After reading about the stiliagi in chapter eight I was reminded of this book I read in my junior year of highschool. I could not for the life of me find the name of it. But it was about how teenagers in the sixties adopted this new culture and new attitudes that had never been seen before. It also talked about how the overall public view of sex changed during that time. They called it the sexual revolution. These teenagers and young adults were not intentionally trying to change culture. They were not trying to change societal norms. They were just having fun. Yet they had a profound impact on culture. In my opinion the stiliagi did something similar. The text asks, “Should it be seen as subversive or as a form of apolitical youthful rebellion” (Chatterjee, 163). As if the answer is binary. I think it was both. They engaged in their enjoyment of western culture because it was fun but also because it made the “old folks” mad. As a byproduct of their rebellion there were cultural changes.
Historians cite a particular movie where the Indians fight against the yankees as a favorite of the stiliagi. They believe that the youth enjoyed this film because it portrayed American’s as the losers/bad guys. I do not agree with this explanation because stiliagi loved using American slang and listening to American music. The movie might have been “anti-American” but the rest of the things stiliagi enjoyed were not. I also do not agree that it provided, “an alternate form of masculinity” (chatterjee, 164) for those men who could not go to war. Stiliagi were focused on the American aesthetic. Aesthetic isn’t a macho concept, especially when stiliagi loved music and fashion. Ultimately, the most convincing reason for the way the stiliagi behaved is the good ole flame of teenage rebellion.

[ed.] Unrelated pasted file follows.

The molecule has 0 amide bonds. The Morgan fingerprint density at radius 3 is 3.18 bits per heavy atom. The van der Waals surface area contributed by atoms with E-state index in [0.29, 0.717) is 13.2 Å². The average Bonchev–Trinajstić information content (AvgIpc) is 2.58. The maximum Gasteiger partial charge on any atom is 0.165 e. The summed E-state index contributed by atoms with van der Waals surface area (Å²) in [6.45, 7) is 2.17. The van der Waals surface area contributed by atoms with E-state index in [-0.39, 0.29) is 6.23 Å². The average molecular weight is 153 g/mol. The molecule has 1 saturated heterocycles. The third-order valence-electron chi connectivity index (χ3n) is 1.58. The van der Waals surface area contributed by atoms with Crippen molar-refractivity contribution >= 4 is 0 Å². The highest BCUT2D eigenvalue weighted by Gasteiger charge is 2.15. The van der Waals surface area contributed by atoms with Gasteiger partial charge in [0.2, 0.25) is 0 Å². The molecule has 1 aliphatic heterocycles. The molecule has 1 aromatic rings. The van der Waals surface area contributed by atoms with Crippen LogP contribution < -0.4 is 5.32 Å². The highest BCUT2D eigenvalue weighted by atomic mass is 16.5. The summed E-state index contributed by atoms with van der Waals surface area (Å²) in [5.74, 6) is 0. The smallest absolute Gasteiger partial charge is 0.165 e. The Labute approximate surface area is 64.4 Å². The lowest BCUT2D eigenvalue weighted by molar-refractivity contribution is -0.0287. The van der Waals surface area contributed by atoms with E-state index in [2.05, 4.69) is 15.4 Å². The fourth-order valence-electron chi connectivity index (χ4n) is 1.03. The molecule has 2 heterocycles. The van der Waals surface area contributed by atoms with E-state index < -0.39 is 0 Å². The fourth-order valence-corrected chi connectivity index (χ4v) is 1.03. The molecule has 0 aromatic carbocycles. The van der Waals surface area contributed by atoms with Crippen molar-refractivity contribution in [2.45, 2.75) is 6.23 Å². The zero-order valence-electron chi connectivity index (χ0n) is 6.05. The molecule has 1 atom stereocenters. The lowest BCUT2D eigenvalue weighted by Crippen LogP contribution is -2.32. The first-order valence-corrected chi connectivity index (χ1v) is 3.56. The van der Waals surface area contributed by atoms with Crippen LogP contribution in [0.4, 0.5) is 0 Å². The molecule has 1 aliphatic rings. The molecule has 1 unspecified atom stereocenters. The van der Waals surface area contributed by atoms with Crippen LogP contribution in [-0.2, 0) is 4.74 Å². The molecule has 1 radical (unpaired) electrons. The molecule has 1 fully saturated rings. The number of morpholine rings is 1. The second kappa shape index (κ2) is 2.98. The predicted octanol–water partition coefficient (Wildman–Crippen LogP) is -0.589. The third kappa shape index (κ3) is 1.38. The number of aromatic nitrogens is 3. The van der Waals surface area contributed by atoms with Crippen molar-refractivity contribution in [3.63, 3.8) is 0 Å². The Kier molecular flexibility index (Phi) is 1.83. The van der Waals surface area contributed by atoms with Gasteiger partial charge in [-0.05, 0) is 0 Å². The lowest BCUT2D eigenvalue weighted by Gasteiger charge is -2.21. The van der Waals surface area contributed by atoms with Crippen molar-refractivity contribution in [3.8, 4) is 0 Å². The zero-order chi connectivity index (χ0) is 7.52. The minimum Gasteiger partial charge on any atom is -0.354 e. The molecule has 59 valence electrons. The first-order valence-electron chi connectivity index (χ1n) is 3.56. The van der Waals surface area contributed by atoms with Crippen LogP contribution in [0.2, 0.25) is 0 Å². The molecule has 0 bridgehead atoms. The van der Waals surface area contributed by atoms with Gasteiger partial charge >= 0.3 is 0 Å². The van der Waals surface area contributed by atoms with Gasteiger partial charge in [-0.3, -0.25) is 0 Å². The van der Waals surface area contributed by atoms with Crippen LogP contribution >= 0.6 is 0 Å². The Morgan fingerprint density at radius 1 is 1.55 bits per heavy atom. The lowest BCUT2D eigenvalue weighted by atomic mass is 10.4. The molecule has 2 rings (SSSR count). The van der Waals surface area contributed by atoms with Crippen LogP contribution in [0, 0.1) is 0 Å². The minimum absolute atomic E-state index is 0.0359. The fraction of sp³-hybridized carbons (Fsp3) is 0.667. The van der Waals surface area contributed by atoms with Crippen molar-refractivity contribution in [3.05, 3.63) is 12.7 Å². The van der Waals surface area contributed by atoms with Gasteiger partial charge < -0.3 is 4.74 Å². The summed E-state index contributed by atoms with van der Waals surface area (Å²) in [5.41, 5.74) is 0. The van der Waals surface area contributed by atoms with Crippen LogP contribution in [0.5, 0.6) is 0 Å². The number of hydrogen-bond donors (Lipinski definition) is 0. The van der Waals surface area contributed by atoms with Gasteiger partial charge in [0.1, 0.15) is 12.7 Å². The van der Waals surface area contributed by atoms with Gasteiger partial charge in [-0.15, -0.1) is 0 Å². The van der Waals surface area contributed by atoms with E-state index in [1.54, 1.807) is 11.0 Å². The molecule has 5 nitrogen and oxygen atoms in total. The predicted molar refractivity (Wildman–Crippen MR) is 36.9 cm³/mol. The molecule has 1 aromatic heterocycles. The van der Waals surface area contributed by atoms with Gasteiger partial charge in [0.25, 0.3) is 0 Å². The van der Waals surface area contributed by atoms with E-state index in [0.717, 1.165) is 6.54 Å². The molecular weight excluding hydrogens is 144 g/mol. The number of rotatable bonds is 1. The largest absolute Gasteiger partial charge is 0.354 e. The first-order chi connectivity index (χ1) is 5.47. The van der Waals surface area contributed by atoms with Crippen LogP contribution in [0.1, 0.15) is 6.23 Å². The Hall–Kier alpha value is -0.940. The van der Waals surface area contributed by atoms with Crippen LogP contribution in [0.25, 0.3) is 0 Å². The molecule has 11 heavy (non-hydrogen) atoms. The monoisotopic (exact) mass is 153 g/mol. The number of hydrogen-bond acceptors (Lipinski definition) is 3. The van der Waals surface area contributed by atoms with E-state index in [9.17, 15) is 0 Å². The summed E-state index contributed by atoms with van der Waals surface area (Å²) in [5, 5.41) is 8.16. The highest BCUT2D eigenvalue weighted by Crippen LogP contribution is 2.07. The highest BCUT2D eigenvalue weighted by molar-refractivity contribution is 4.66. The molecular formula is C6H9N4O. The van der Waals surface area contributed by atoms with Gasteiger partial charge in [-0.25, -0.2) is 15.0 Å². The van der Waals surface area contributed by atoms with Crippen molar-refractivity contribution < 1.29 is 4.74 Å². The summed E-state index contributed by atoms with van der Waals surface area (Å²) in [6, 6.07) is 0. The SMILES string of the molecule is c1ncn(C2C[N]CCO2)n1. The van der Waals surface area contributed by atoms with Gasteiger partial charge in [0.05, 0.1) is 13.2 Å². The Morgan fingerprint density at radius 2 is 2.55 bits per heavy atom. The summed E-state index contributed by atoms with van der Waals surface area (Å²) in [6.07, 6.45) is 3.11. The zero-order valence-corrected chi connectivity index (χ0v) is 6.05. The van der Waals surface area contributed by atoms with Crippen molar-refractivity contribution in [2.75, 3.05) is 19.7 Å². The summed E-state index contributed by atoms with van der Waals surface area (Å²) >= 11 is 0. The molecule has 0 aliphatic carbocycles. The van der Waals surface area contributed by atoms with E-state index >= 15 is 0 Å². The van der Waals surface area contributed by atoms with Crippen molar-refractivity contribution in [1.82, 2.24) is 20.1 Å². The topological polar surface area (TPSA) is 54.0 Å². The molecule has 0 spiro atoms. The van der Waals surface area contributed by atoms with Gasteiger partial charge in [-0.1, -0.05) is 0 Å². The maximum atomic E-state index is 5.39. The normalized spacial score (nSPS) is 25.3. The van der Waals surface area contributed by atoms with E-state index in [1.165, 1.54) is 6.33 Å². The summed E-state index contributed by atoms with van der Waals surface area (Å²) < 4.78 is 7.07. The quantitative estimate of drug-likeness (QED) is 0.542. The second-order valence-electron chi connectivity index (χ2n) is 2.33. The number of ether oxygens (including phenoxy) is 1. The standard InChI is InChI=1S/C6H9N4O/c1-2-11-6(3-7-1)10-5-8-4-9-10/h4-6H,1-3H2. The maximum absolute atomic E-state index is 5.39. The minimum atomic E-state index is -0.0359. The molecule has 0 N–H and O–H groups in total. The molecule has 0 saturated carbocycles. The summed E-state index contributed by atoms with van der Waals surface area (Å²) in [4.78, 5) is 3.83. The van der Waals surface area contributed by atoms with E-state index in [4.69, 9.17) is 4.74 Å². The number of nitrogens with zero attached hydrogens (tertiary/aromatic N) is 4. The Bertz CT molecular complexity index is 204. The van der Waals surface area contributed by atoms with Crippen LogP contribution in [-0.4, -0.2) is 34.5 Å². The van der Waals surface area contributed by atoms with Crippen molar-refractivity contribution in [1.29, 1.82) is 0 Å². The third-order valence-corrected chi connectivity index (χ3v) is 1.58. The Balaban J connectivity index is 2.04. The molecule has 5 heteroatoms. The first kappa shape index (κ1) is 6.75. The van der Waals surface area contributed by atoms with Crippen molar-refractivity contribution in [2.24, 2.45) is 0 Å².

The storyteller in “The Fate of a Man” goes through terrible hardships. His nationality causes him to undergo harm. When he was a prisoner of war, the Germans would, “beat you just because you are Russian” (Shokolov, 496). Luckily he breaks out of prison camp and then returns to the Soviet army. He brings them a German General and a briefcase full of valuable materials. The army appreciates and congratulates him for his efforts. Objectively, he has been a good soldier. He never sold out to the Germans and he aided his country by obtaining valuable information. In the end the man finally reconnects with his son. The two go from place to place because the mans sadness won’t let him stay in one place for long (Stokonov, 506). Unfortunately they have no place to call home, they are, “Two orphaned human beings…flung into unfamiliar places by the unprecedented hurricane of war” (Sholokov, 507). Yet Stalin’s policies dictate that prisoners of war should be executed as if they are traitors. This would have been generally understood by all soldiers at the time. Is the real reason the storyteller will never return to Russia due to the fear of execution or due to the traumatic memories of the family he lost there?